During the Civil Wars we find that most of the principal inhabitants of Fulham, as might have been expected, were staunch Royalists. One of the most prominent was the Bishop (Juxon) who attended his royal master on the scaffold, and to whom the king addressed his last mysterious word, "Remember!" Juxon was deprived of his see, and the manor and palace of Fulham were sold to Colonel Edward Harvey, in 1647. The bishop then retired to his own house at Compton, in Gloucestershire, where he had the singular good fortune to remain undisturbed until the Restoration. With reference to this fact, old Fuller quaintly remarks:—"For in this particular he was happy above others of his order, that whereas they may be said in some sort to have left their bishoprics, flying into the king's quarters for safety, he stayed at home till his bishopric left him, roused him from his swan's nest at Fulham, for a bird of another feather to build therein." It should be mentioned here that a large tithe-barn which stands in the palace grounds was built by Colonel Harvey during his temporary tenure of the place under the Commonwealth. On a beam over the doors is carved the date, 1654.
The moat which encompasses the palace grounds is about a mile in circumference, and has been considered by some antiquaries to have been formed by the Danish army, when they were encamped in this neighbourhood in 879. Mr. Blomfield, in his "Olden Times of Fulham," observes: "As winter came on, it is not improbable that they [the Danes] found the high tides encroaching seriously on their position; and not liking to leave the river and run the risk of being cut off from their ships, they set vigorously to work, and threw up a bank with a ditch along the river-flank of their army. The work once begun would not be hastily relinquished. Having to pass the winter in a hostile country, they would naturally be anxious to fortify their position by carrying the ditch round the whole camp. The Danish army gone, it was not likely that any bishop would be at the expense of levelling the banks and filling up a ditch of such magnitude, enclosing as it does, and protecting from the river, a space of ground in the centre of his manor most convenient for making a residence."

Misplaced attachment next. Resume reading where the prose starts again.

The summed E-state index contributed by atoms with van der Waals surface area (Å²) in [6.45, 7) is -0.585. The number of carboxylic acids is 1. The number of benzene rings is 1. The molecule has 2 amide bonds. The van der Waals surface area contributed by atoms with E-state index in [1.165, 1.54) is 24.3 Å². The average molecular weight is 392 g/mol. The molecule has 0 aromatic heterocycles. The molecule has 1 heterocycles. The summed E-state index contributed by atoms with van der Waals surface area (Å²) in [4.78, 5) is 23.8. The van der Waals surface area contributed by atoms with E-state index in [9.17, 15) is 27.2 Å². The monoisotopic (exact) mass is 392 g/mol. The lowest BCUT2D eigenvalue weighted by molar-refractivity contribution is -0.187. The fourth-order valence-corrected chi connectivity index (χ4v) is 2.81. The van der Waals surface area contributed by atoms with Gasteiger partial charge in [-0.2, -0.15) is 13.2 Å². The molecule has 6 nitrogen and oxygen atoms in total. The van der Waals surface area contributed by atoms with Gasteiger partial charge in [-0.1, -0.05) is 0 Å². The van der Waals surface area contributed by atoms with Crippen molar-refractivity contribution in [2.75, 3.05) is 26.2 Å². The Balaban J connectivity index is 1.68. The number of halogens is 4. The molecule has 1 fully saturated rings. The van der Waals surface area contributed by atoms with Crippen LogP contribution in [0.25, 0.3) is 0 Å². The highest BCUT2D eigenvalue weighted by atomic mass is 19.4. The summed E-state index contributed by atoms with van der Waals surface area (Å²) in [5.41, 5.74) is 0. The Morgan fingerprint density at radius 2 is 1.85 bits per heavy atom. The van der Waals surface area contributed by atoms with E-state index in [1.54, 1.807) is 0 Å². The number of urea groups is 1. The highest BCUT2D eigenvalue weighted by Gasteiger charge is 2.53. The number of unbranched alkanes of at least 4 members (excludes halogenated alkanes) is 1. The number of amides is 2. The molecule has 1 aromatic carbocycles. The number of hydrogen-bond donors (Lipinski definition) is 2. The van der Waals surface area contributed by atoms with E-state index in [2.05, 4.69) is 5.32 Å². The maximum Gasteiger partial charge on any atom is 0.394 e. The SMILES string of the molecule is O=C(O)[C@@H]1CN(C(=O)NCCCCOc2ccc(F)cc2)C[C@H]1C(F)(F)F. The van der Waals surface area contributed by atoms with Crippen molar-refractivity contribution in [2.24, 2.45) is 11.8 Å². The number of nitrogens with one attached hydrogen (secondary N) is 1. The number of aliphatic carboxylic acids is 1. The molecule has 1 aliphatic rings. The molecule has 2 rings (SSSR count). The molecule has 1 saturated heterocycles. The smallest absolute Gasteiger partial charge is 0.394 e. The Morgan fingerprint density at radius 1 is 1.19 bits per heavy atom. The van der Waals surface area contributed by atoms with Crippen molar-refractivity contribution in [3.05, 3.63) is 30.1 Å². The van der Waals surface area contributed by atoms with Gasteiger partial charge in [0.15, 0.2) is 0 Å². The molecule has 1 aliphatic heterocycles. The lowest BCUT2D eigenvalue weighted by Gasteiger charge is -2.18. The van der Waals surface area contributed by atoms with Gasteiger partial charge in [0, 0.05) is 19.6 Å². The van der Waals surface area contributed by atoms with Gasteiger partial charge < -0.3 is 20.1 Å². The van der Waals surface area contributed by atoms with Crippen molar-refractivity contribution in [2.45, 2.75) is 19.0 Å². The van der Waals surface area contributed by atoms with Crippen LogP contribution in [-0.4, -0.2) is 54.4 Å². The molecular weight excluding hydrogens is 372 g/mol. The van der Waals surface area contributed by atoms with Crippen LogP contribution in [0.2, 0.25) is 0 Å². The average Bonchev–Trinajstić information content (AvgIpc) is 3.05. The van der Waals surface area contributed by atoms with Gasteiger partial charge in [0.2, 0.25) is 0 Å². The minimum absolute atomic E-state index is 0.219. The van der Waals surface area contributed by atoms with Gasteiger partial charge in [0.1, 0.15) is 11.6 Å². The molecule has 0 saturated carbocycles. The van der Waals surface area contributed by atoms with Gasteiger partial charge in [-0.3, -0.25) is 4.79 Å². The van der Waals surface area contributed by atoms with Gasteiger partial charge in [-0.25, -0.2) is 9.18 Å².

Enveloped as its origin is in mystery, it is certain, from existing documents, that this moat has been the subject of various disputes, and a cause of annoyance, or at least of discomfort, to many successive bishops. In 1618, Dr. Edwardes, Chancellor of the diocese of London, left £10, "towards erecting a sluice to communicate with the river Thames, to preserve the moat from noisomeness." Before this, the water was never changed; the moat was only filled by the water which filtered in through the banks, and stood stagnant from years' end to years' end. After the formation of the sluice, the water was changed once a month. To cleanse this immense moat, to make additional sluices, to replace the river embankments, to raise by several feet a water-meadow of many acres, to renew all the fences, and to put the whole of a neglected estate into a condition of perfect order, appeared in Bishop Blomfield's eyes a duty laid upon him as a trustee of Church property, and in the discharge of that duty he spent as much as £10,000.